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WVXU has been covering the stories of politics and corruption at Cincinnati's City Hall since early 2020. We have now launched an initiative to more closely examine Cincinnati politics and the individuals who have shaped it, along with the current allegations of corruption. We'll also explore proposals for change, and seek feedback from local leaders and community members on what can be done to restore trust in City Hall.Trust in Local Government, WVXU's Public Integrity Project will analyze our council-manager form of government and the charter amendments designed to reinforce ethical standards at City Hall; take a historical look at corruption in Cincinnati government; talk with the candidates for Cincinnati mayor and continue with an ongoing series of features, interviews and candidate profiles.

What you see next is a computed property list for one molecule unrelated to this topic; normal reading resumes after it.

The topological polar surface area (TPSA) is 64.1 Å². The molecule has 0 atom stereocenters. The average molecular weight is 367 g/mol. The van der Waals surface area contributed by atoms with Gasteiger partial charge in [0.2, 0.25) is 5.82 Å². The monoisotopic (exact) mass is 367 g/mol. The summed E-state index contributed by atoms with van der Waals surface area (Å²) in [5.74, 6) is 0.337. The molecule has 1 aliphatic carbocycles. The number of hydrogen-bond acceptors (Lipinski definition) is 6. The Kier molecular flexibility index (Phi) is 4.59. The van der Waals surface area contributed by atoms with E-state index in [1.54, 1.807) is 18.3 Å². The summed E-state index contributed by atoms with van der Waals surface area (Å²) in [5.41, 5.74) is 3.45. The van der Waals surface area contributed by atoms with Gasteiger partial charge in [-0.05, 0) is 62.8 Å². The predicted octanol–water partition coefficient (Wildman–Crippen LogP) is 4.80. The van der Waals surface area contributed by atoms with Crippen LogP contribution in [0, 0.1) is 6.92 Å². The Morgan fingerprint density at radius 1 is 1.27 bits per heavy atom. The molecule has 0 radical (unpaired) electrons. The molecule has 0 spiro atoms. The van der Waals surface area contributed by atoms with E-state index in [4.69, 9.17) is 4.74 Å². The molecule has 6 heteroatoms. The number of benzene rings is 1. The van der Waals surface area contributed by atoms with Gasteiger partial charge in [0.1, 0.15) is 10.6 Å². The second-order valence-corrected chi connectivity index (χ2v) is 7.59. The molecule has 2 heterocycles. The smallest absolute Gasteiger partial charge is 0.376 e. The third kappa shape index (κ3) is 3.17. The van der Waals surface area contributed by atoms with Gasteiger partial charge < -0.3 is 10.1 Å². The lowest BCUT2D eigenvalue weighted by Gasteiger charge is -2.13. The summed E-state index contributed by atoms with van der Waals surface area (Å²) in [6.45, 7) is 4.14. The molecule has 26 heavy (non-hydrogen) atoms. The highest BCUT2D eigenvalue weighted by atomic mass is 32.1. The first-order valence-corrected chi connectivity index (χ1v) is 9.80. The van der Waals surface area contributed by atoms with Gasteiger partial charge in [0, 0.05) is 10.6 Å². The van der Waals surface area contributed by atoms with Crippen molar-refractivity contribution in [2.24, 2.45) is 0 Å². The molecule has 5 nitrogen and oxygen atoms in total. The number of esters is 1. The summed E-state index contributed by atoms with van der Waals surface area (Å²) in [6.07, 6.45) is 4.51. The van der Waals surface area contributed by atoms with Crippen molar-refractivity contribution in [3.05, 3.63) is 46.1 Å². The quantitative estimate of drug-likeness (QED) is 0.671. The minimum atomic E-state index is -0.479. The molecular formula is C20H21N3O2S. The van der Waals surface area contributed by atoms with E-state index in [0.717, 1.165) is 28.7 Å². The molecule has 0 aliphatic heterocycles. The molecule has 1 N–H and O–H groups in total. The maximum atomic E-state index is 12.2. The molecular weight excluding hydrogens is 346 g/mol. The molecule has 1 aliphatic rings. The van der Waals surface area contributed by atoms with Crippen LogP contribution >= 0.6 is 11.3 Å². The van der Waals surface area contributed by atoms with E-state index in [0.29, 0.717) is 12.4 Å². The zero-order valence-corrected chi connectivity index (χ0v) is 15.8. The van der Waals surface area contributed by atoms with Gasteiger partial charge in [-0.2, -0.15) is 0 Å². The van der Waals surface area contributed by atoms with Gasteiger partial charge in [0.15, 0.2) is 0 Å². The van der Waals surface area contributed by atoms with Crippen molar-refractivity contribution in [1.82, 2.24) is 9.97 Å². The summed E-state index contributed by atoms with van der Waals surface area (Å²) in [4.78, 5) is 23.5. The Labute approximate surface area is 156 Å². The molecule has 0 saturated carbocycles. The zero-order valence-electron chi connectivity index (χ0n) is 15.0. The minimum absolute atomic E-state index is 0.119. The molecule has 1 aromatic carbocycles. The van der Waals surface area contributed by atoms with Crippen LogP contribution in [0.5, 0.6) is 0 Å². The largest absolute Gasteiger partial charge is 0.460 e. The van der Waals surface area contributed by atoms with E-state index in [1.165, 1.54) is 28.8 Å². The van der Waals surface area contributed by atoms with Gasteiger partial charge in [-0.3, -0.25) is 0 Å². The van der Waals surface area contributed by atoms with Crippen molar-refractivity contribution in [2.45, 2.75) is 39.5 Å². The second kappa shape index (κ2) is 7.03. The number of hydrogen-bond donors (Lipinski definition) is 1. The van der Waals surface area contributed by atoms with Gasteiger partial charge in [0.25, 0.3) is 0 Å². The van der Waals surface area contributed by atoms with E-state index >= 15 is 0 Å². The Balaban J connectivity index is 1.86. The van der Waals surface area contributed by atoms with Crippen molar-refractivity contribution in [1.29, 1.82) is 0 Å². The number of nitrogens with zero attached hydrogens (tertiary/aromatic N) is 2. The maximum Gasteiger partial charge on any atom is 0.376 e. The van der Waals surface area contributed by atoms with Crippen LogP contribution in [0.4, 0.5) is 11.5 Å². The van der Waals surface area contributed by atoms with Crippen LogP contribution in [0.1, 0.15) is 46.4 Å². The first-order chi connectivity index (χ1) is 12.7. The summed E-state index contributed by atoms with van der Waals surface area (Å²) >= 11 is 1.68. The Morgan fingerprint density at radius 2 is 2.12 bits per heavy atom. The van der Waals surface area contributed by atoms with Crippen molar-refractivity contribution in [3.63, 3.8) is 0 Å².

What Lessons Can Cincinnati Learn From The Boss Cox Era?

george boss cox
Wikimedia Commons
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George "Boss" Cox

A century ago, reformers significantly changed the way Cincinnati's city government works. 

Those reforms didn't come out of the blue. They were in response to a corrupt political machine that had run the city for decades, mostly under the direction of George "Boss" Cox, a bar owner and powerful behind-the-scenes powerbroker. Cox traded favors for votes and government contracts, keeping his fellow Republicans in power through the late 19th and into the early 20th centuries. 

With corruption and government ethics front of mind for many Cincinnatians these days, what can we learn from the Boss Cox era and subsequent reforms?

Joining Cincinnati Edition to answer that question are University of Cincinnati Zane L. Miller Professor of Urban History David Stradling and WVXU Senior Political Analyst Howard Wilkinson.

Listen to Cincinnati Edition live at noon M-F. Audio for this segment will be uploaded after 4 p.m. ET.

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government week
Credit Jim Nolan / WVXU

Read more from WVXU's "Trust In Local Government" Series here